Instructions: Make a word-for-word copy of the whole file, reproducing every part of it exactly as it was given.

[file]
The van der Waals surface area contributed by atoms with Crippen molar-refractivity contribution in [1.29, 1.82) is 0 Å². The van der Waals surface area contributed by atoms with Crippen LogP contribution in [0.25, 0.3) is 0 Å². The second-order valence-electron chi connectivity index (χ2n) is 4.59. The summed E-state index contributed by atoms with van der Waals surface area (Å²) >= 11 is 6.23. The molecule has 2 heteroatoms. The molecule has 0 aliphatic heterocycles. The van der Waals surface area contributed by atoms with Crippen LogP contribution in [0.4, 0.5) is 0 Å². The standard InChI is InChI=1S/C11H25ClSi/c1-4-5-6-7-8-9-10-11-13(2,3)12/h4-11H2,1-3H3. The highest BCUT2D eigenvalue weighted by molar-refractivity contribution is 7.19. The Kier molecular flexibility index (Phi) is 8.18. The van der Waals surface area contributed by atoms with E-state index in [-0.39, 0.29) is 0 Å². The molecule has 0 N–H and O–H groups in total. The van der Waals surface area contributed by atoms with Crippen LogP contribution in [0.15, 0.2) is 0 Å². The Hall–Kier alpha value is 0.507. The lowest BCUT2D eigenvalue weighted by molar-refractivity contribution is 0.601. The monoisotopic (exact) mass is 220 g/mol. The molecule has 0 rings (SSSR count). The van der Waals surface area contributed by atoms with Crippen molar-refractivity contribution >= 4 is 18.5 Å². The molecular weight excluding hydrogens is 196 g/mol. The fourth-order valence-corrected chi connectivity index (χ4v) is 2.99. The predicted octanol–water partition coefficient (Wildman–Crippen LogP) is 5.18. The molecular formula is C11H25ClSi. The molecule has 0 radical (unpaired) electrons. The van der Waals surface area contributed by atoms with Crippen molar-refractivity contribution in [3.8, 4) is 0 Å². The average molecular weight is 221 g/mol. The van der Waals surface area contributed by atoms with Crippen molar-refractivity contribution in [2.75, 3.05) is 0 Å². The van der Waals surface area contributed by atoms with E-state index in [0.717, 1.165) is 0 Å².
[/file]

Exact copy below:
The van der Waals surface area contributed by atoms with Crippen molar-refractivity contribution in [1.29, 1.82) is 0 Å². The van der Waals surface area contributed by atoms with Crippen LogP contribution in [0.25, 0.3) is 0 Å². The second-order valence-electron chi connectivity index (χ2n) is 4.59. The summed E-state index contributed by atoms with van der Waals surface area (Å²) >= 11 is 6.23. The molecule has 2 heteroatoms. The molecule has 0 aliphatic heterocycles. The van der Waals surface area contributed by atoms with Crippen LogP contribution in [0.4, 0.5) is 0 Å². The standard InChI is InChI=1S/C11H25ClSi/c1-4-5-6-7-8-9-10-11-13(2,3)12/h4-11H2,1-3H3. The highest BCUT2D eigenvalue weighted by molar-refractivity contribution is 7.19. The Kier molecular flexibility index (Phi) is 8.18. The van der Waals surface area contributed by atoms with E-state index in [-0.39, 0.29) is 0 Å². The molecule has 0 N–H and O–H groups in total. The van der Waals surface area contributed by atoms with Crippen LogP contribution in [0.15, 0.2) is 0 Å². The Hall–Kier alpha value is 0.507. The lowest BCUT2D eigenvalue weighted by molar-refractivity contribution is 0.601. The monoisotopic (exact) mass is 220 g/mol. The molecule has 0 rings (SSSR count). The van der Waals surface area contributed by atoms with Crippen molar-refractivity contribution >= 4 is 18.5 Å². The molecular weight excluding hydrogens is 196 g/mol. The fourth-order valence-corrected chi connectivity index (χ4v) is 2.99. The predicted octanol–water partition coefficient (Wildman–Crippen LogP) is 5.18. The molecular formula is C11H25ClSi. The molecule has 0 radical (unpaired) electrons. The van der Waals surface area contributed by atoms with Crippen molar-refractivity contribution in [3.8, 4) is 0 Å². The average molecular weight is 221 g/mol. The van der Waals surface area contributed by atoms with Crippen molar-refractivity contribution in [2.75, 3.05) is 0 Å². The van der Waals surface area contributed by atoms with E-state index in [0.717, 1.165) is 0 Å².